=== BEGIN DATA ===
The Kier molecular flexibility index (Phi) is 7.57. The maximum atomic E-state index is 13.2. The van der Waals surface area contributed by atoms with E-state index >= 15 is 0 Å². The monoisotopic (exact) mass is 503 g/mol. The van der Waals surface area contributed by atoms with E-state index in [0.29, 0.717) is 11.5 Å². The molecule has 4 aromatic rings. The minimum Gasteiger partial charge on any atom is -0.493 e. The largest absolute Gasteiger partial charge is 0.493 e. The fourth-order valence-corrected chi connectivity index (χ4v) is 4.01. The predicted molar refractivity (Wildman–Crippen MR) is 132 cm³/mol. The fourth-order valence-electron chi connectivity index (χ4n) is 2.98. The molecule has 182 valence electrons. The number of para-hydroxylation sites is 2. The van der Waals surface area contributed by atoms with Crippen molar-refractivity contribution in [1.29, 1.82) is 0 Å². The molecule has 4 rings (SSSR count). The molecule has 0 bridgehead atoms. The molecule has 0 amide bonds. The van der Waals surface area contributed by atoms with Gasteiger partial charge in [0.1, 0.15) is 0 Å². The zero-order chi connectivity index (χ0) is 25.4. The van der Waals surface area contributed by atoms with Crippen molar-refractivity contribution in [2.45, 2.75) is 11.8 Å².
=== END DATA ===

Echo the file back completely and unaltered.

The Kier molecular flexibility index (Phi) is 7.57. The maximum atomic E-state index is 13.2. The van der Waals surface area contributed by atoms with E-state index >= 15 is 0 Å². The monoisotopic (exact) mass is 503 g/mol. The van der Waals surface area contributed by atoms with E-state index in [0.29, 0.717) is 11.5 Å². The molecule has 4 aromatic rings. The minimum Gasteiger partial charge on any atom is -0.493 e. The largest absolute Gasteiger partial charge is 0.493 e. The fourth-order valence-corrected chi connectivity index (χ4v) is 4.01. The predicted molar refractivity (Wildman–Crippen MR) is 132 cm³/mol. The fourth-order valence-electron chi connectivity index (χ4n) is 2.98. The molecule has 182 valence electrons. The number of para-hydroxylation sites is 2. The van der Waals surface area contributed by atoms with Crippen molar-refractivity contribution in [1.29, 1.82) is 0 Å². The molecule has 4 rings (SSSR count). The molecule has 0 bridgehead atoms. The molecule has 0 amide bonds. The van der Waals surface area contributed by atoms with Gasteiger partial charge in [0.1, 0.15) is 0 Å². The zero-order chi connectivity index (χ0) is 25.4. The van der Waals surface area contributed by atoms with Crippen molar-refractivity contribution in [2.45, 2.75) is 11.8 Å².